Ultimate Fighting Championship (UFC) is back on pay-per-view (PPV) this Sat. night (April 13, 2019) for UFC 236: “Holloway vs. Poirier 2,” taking place inside State Farm Arena in Atlanta, Georgia, headlined by not one, but two interim title fights.
Unlike the traditional model, where fans simply called up their cable or satellite provider, UFC 236 will be the first event under the promotion’s new seven-year deal with ESPN where a subscription to the ESPN+ digital streaming service will be required to order the PPV.
That gives you, the fan, a handful of options. You can shell out five bucks a month for ESPN+ and then pay another $60 for every PPV that interests you, or pass on the service and head over to the local watering hole (like Buffalo Wild Wings) to watch it with your friends.
Yes, some fans illegally stream the events online anyway and this new, restrictive deal is likely to force even more viewers to give piracy a try. But there are also those consumers who already have subscriptions to Netflix and Hulu, among others, and simply can’t afford another annual commitment.
UFC will try to convince you that by lowering the price of the PPV from $64.99 to $59.99, it eliminates the price of the ESPN+ subscription and it’s basically a wash. Sounds great on paper, but it’s only a wash if you purchase all 12 events.
Sorry folks, but spending $780 to break even is not a wash.
Promotion president, Dana White, told Megan Olivi during their recent press conference (disguised as an interview) that UFC is simply joining the digital movement, which is the way of the future and everyone is inevitably cutting the cord anyway and blah, blah, blah.
He also said that anyone who doesn’t see the new ESPN deal as a “win” should shut up and stop covering the sport, because UFC got $300 million per year from the “worldwide leader in sports” in 2018 as opposed to $116 million per year from FOX back in 2011.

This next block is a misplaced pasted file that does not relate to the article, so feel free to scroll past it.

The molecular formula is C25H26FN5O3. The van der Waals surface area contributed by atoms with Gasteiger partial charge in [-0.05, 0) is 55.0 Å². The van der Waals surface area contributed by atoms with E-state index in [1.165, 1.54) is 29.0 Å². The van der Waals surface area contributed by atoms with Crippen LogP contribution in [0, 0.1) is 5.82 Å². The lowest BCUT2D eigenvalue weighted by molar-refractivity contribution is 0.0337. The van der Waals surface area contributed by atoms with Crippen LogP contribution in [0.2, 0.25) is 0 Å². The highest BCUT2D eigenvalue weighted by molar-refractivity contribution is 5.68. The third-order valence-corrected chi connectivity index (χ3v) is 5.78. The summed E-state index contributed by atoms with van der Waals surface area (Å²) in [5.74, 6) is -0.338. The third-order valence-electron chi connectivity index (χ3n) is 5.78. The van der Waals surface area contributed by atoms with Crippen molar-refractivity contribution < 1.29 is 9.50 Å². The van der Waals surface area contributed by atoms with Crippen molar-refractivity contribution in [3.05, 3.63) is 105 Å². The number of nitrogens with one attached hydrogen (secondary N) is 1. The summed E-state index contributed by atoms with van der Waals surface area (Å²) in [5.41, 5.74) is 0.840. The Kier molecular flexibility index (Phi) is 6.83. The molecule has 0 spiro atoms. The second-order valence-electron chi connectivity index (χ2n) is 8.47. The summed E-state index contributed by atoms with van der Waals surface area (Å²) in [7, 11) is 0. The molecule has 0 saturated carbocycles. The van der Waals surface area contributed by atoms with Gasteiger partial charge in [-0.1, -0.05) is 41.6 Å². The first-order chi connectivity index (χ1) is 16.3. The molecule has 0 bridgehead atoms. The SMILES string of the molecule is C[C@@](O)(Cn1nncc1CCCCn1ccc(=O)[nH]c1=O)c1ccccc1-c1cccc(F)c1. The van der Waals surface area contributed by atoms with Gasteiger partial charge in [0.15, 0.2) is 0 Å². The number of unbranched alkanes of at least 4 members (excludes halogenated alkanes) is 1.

He forgot to mention the original asking price was $450 million.
How this new deal affects fighters, many of whom are accustomed to earning PPV points, is unknown. What I can say for certain is that for Jon Jones to sell 600,000 PPVs, there must first be a minimum of 600,000 ESPN+ subscribers, every single one of them must be UFC fans, and every single one of them must purchase UFC 239 in July.
ESPN has done an admirable job of telling us how many new subscribers join every month, in what appears to be an outward justification for the hefty sum shelled out to carry UFC events. What the network hasn’t told us, is how many of those same subscribers jump ship after their seven-day free trial expires.
I’d love to know the numbers behind that revolving door.
I guess the above whine-a-thon was a longwinded way of being butthurt over the loss of freedom. I want to be able to pick and choose which UFC PPV events I purchase and I want to be able to push the button on my DirectTV remote to buy them.
UFC 236 is a solid card (see it) and let’s be honest, is there anyone out there in MMA land who believes the Max Holloway vs. Dustin Poirier rematch won’t deliver? And I’m also intrigued to see what Israel Adesanya can do against a grinder like Kelvin Gastelum. The interim titles up for grabs in both contests are of no interest to me because both champions, Khabib Nurmagomedov (lightweight) and Robert Whittaker (middleweight), are expected back in just a few months.
These are simply interesting fights that I’d like to see, but I’m holding onto my seven-day free trial for UFC 239, which on paper, is likely to be the most stacked fight card of the year. After that, I’m not sure what my plan is, but I sure do love that Thai Curry sauce on my hot wings.